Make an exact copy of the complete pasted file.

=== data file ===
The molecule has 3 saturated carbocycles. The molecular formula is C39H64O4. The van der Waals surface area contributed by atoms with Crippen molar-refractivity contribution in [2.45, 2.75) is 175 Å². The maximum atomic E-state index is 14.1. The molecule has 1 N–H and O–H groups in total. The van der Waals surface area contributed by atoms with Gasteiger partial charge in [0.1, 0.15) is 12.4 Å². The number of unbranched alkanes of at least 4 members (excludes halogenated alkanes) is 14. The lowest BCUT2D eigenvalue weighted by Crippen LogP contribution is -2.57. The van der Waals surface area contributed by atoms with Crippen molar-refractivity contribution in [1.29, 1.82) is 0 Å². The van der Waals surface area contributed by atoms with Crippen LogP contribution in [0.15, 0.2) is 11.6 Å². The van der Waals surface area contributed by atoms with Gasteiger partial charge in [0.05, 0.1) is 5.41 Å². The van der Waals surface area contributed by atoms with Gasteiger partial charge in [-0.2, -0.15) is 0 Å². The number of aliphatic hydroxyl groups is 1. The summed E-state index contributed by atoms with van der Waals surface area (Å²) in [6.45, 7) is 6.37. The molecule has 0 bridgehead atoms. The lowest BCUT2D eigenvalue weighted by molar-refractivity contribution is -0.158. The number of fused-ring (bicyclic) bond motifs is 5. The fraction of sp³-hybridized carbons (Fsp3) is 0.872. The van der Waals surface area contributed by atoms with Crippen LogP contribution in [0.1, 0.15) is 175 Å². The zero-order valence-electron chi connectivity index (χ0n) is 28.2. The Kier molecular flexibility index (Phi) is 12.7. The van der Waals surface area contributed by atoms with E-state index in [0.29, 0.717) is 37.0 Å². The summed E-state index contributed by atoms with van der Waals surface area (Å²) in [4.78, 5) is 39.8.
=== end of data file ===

The molecule has 3 saturated carbocycles. The molecular formula is C39H64O4. The van der Waals surface area contributed by atoms with Crippen molar-refractivity contribution in [2.45, 2.75) is 175 Å². The maximum atomic E-state index is 14.1. The molecule has 1 N–H and O–H groups in total. The van der Waals surface area contributed by atoms with Gasteiger partial charge in [0.1, 0.15) is 12.4 Å². The number of unbranched alkanes of at least 4 members (excludes halogenated alkanes) is 14. The lowest BCUT2D eigenvalue weighted by Crippen LogP contribution is -2.57. The van der Waals surface area contributed by atoms with Crippen molar-refractivity contribution in [1.29, 1.82) is 0 Å². The van der Waals surface area contributed by atoms with Crippen LogP contribution in [0.15, 0.2) is 11.6 Å². The van der Waals surface area contributed by atoms with Gasteiger partial charge in [0.05, 0.1) is 5.41 Å². The van der Waals surface area contributed by atoms with Gasteiger partial charge in [-0.2, -0.15) is 0 Å². The number of aliphatic hydroxyl groups is 1. The summed E-state index contributed by atoms with van der Waals surface area (Å²) in [6.45, 7) is 6.37. The molecule has 0 bridgehead atoms. The lowest BCUT2D eigenvalue weighted by molar-refractivity contribution is -0.158. The number of fused-ring (bicyclic) bond motifs is 5. The fraction of sp³-hybridized carbons (Fsp3) is 0.872. The van der Waals surface area contributed by atoms with Crippen LogP contribution in [0.1, 0.15) is 175 Å². The zero-order valence-electron chi connectivity index (χ0n) is 28.2. The Kier molecular flexibility index (Phi) is 12.7. The van der Waals surface area contributed by atoms with E-state index in [0.29, 0.717) is 37.0 Å². The summed E-state index contributed by atoms with van der Waals surface area (Å²) in [4.78, 5) is 39.8.